Tuesday, December 14, 2010

This Day in History -The Michigan-Ohio War Ends

On this day back in 1836, the Michigan-Ohio Border War, known as the Toledo War ended with the acceptance of Federal government terms by Michigan at the Frostbitten Convention.

This practically forgotten war claimed no lives but resulted in much taunting between the rival armies, the calling out of the militia of both states and shots being fired, some assorted fisticuffs and one stabbing.

In return for giving up claims on Toledo and the disputed land in the strip above the Maumee river, Michigan was given the Upper Peninsula and was admitted as a state in the Union. This surrendering of territory was, at the time, thought to have been a decisive loss for Michigan. However, as the Upper Peninsula was later found to be rich in timber, copper and iron ore, this resulted in a real win for Michigan, especially when you visit the City of Toledo today.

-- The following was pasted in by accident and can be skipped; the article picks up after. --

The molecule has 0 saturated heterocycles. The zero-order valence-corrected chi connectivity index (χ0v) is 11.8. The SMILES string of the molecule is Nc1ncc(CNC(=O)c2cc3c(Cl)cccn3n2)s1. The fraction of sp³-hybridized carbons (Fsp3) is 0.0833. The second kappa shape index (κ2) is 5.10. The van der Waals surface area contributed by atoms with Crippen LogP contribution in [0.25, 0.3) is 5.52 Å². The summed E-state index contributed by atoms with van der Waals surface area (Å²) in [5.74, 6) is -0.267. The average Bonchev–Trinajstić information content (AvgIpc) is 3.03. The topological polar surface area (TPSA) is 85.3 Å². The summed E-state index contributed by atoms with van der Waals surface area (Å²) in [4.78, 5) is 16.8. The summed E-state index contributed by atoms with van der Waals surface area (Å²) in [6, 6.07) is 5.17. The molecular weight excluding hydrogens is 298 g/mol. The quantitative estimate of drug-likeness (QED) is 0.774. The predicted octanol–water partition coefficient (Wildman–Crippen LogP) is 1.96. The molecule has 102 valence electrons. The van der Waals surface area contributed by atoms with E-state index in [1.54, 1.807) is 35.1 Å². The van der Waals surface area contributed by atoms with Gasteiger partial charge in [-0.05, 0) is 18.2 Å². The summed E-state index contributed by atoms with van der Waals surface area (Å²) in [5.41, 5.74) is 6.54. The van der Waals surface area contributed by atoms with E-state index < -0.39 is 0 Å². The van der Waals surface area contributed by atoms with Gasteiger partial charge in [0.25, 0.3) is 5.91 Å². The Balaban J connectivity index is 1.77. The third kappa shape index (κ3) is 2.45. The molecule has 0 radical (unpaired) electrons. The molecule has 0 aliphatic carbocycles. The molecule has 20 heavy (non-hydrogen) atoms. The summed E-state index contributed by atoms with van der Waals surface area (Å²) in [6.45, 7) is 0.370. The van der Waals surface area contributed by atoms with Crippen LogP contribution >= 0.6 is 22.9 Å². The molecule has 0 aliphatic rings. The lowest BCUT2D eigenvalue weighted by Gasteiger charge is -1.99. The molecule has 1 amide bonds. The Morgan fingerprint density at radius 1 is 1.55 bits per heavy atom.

A boundary adjustment and survey again took place in 1915 without any serious drama, and the final boundary adjustment between the states was only resolved after a Supreme Court case in 1973 settled the water boundary on Lake Erie, resulting in Turtle island being divided between the two states rather than remaining solely Michigan territory.

1 comment:

Murphy's Law said...

I always thought that we won when Ohio was forced to keep Toledo.